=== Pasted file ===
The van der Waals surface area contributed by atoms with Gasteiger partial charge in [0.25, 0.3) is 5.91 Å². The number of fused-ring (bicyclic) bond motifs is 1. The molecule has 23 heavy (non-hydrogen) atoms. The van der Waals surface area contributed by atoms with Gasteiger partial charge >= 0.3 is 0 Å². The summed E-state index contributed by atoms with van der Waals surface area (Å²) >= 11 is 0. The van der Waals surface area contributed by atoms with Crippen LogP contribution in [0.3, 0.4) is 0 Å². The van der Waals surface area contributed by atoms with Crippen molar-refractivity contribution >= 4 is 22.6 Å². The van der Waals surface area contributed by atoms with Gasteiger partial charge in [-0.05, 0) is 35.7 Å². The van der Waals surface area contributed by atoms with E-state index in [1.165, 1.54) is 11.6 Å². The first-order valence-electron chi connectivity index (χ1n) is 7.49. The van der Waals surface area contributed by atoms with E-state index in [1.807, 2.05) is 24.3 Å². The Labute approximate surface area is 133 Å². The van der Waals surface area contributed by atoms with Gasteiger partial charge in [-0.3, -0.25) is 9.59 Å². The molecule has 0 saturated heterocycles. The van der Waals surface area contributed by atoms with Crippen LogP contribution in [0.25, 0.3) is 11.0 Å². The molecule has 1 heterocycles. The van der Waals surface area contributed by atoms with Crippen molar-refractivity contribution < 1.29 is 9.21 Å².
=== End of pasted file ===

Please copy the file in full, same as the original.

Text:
The van der Waals surface area contributed by atoms with Gasteiger partial charge in [0.25, 0.3) is 5.91 Å². The number of fused-ring (bicyclic) bond motifs is 1. The molecule has 23 heavy (non-hydrogen) atoms. The van der Waals surface area contributed by atoms with Gasteiger partial charge >= 0.3 is 0 Å². The summed E-state index contributed by atoms with van der Waals surface area (Å²) >= 11 is 0. The van der Waals surface area contributed by atoms with Crippen LogP contribution in [0.3, 0.4) is 0 Å². The van der Waals surface area contributed by atoms with Crippen molar-refractivity contribution >= 4 is 22.6 Å². The van der Waals surface area contributed by atoms with Gasteiger partial charge in [-0.05, 0) is 35.7 Å². The van der Waals surface area contributed by atoms with E-state index in [1.165, 1.54) is 11.6 Å². The first-order valence-electron chi connectivity index (χ1n) is 7.49. The van der Waals surface area contributed by atoms with E-state index in [1.807, 2.05) is 24.3 Å². The Labute approximate surface area is 133 Å². The van der Waals surface area contributed by atoms with Gasteiger partial charge in [-0.3, -0.25) is 9.59 Å². The molecule has 0 saturated heterocycles. The van der Waals surface area contributed by atoms with Crippen LogP contribution in [0.25, 0.3) is 11.0 Å². The molecule has 1 heterocycles. The van der Waals surface area contributed by atoms with Crippen molar-refractivity contribution < 1.29 is 9.21 Å².